JulieLeung.com: a life told in tidepools

pictures and stories from the water’s edge

JulieLeung.com: a life told in tidepools header image 2

Everyone makes mistakes

January 3rd, 2004 · 4 Comments

Last night I burned dinner. Actually I burned dinner a few nights ago. I decided to try to make curry a couple days early and let the spicy flavors develop longer – curry’s supposed to taste better the second day. But instead, somehow I burned what I made. And the only flavor that developed was that of burnt wok bottom.

As soon I heated it up last night in a pot, immediately the smell filled the kitchen. And it wasn’t a good one. I thought I had avoided including the charred chicken and other black bits when I had put it in the fridge, but somehow the aroma was still strong. Looking at the pot with its worn black bottom, I wondered if it had played a part. It seemed to smell too. I didn’t want to waste it and we didn’t have much else to eat, so I served it anyway.

At dinner, I asked Ted if he thought the pot I was using was getting too old and that’s why I’ve been burning dinners more often.

Ted said he had been trying not to say anything, but he had been tasting the burned flavor.

I said I was sorry. I felt bad. What kind of mother/wife/cook/friend was I to serve something nearly inedible for dinner? I knew too that Ted had a sensitive palate. If the way to a man’s heart is through his stomach, well, then, disgusting the taste buds isn’t a good way to build romance in a relationship…and a twelve year old marriage with three small children can use all the help it can get 🙂

Soon Abigail began clamoring about how her food tasted yucky. And I could tell Michaela was about to get on board too, eager to share her opinion on dinner. Even Elisabeth, the baby, didn’t have much of an appetite for it, refusing the food.

Then Ted said:
“Everyone makes mistakes.”
He then asked the girls “Do you ever make a mistake?”
Abigail and Michaela shook their heads “no”.

Ted began describing how we all make mistakes, and how we should be kind and gentle to each other when we do mess up.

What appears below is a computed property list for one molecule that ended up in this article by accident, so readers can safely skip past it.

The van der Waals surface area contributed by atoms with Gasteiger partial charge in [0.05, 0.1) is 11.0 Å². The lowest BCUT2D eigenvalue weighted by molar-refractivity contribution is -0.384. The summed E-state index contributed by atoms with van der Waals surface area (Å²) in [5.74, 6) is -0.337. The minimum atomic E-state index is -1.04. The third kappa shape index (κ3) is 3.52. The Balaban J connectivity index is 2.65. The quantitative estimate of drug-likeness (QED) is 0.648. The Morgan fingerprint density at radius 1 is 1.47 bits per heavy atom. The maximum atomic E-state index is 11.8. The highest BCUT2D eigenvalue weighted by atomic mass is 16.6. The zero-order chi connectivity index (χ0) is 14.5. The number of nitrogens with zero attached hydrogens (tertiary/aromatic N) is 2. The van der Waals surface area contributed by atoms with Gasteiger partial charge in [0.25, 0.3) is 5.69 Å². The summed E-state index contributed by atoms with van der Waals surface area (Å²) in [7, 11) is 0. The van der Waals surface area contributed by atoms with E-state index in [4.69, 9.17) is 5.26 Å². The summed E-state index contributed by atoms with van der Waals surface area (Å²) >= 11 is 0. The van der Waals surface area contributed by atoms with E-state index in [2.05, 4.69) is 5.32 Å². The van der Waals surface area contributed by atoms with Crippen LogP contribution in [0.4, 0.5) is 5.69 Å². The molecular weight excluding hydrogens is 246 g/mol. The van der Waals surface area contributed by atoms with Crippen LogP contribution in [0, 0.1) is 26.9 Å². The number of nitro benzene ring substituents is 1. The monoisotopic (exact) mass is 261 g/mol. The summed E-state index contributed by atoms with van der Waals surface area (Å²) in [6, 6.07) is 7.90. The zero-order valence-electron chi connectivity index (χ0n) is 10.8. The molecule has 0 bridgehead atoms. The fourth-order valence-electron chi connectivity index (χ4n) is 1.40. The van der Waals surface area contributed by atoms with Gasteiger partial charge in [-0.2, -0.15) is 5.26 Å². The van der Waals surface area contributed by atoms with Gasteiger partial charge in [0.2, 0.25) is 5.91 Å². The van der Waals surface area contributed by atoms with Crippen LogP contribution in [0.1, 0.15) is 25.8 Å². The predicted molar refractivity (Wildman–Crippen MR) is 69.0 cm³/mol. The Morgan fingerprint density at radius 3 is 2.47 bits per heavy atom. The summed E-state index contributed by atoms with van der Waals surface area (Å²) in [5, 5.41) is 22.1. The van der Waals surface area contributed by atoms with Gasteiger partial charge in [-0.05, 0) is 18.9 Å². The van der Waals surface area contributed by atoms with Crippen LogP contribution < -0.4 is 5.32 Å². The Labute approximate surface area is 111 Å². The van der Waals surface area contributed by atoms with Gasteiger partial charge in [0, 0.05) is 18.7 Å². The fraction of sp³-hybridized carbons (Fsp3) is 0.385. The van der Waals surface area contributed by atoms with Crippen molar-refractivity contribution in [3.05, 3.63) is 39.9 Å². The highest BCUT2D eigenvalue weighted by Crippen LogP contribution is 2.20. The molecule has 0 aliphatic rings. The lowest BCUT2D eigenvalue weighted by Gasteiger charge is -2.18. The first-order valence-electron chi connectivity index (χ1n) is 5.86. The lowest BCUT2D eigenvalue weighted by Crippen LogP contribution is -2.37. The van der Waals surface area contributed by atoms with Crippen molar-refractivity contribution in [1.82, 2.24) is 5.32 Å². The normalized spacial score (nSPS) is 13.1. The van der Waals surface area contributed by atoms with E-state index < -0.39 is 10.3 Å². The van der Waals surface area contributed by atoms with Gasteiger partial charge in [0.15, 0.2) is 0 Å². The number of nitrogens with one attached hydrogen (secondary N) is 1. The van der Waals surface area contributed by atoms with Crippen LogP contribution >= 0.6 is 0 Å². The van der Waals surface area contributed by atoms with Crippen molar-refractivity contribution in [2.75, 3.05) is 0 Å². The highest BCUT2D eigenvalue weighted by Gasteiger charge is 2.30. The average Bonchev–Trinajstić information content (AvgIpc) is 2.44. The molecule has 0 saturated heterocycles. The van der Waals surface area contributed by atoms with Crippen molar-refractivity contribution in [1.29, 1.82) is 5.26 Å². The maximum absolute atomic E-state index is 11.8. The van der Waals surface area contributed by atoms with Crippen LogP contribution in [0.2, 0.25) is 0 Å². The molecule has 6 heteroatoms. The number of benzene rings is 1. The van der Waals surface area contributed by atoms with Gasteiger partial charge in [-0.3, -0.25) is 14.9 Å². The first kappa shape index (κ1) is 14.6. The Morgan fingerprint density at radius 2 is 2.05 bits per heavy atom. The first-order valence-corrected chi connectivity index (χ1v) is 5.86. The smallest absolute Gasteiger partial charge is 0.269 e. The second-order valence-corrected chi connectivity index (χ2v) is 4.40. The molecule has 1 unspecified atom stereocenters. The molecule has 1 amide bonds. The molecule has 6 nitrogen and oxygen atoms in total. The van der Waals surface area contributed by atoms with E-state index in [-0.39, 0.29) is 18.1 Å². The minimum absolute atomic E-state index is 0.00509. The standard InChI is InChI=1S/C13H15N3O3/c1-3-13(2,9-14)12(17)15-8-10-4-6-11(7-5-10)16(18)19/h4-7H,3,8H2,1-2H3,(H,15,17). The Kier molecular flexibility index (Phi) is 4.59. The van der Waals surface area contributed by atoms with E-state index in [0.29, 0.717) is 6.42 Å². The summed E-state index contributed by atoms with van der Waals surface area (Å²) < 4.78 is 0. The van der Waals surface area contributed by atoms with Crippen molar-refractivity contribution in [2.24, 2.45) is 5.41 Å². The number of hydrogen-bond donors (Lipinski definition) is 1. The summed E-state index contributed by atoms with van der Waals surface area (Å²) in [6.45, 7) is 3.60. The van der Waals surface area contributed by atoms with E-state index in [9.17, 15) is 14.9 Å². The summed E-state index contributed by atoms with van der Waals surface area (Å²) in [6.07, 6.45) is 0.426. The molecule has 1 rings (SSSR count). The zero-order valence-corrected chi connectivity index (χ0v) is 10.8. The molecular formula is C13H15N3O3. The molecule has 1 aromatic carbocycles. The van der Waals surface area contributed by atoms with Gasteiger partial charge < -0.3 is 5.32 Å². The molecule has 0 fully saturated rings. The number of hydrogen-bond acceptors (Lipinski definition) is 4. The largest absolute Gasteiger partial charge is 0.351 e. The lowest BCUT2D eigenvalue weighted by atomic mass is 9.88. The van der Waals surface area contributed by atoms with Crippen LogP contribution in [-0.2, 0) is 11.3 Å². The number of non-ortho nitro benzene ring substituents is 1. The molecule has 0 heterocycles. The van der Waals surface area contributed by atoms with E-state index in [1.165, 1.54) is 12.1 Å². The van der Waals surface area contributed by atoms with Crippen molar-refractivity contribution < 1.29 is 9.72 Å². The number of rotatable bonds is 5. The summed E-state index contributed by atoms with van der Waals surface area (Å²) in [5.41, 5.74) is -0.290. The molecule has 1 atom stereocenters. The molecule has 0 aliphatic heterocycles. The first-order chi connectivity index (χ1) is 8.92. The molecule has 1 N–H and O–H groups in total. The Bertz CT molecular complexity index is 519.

Michaela thought of an example: wetting her pants!
Ted and I agreed that was a good one! I was quiet, but Ted continued, encouraging the girls that we all should help each other. We talked about how when someone has an accident – like the moments when Michaela didn’t make it to the potty – we all help clean it up and deal with it. Mistakes are simply something we work through together.

Later that night we would talk about it more, Ted and me. How we’ve learned in the past year especially how important it is to have grace and patience with each other’s mistakes. How we should not try to hide or deny it when we make mistakes. How we all mess up and can help each other clean up the mess when it happens. It’s part of loving each other and living with each other. It’s part of being human.

We both wondered why I had been having problems cooking familiar recipes recently so Ted inspected the pot and the wok. The wok seemed to be the culprit, with lots of residue that had built up over ten+ years time. The inside was completely black, thin layers peeling off. That explained what probably happened when the curry simmered for nearly an hour inside it. I probably should have been scrubbing it better; I don’t know much about caring for woks – except to avoid using soap on the oily patina – and I’m often pretty tired when I do my night time dish duty.

So after dinner Ted scrubbed the wok. It was our family entertainment for the evening. After the girls went to bed I took my turn. We each went through a few SOS pads. Ted especially made the wok look lovely again. It now is a beautiful silver and black shade, black on the bottom, but a thin solid black,without the carbon bits flaking off on the finger tip, and a seasoned silver/iron tone the rest of the inside. Tomorrow I will season it again with oil and then use it to cook another meal – I can hardly wait!

In that moment when Ted said “everyone makes mistakes”, I realized how much I loved my husband. I saw again why I married this man. He could have said, “Yes, Mommy burned the food.” or asked me why I had not paid attention while cooking, but instead he turned the burned curry into opportunity to teach and talk with our children. He found mercy and grace for my ruined meal. I am grateful and even more in love with this man, mistake-making married lovers that we are.

Tags: marriage

4 responses so far ↓

  • 1 enoch // Jan 3, 2004 at 11:52 pm

    this is beautiful! it’s so easy to burn things, and that sounds like a wok that’s been well loved 😉 It’s wonderful that Ted loves you and the kids so much more than a meal, and had the patience to use the opportunity to teach a lesson. That’s longsuffering for ya!

  • 2 Ted Leung on the air // Jan 5, 2004 at 12:04 am

    Yep, everyone makes mistakes

    On Saturday, Julie
    posted about an incident that happened at our house. Today, it was my turn, except instead of dinner it was a blog post that scarce mother free time had gone into.

    It all started innocently enough. Last night Julie told me th

  • 3 Katherine // Jan 17, 2004 at 9:05 am

    This made my eyes water. You are blessed.

  • 4 Patricia Taylor (Katherine's mom) // Jan 17, 2004 at 4:33 pm

    I remember hearing it said that a good marriage is one composed of two excellent forgivers. In this case, you had in Ted not only an excellent forgiver, but an active participant in a solution for the initial problem. Grace is something we all need. I am very fortunate to have a loving husband as well. Love in action, pot-scrubbing and unblaming.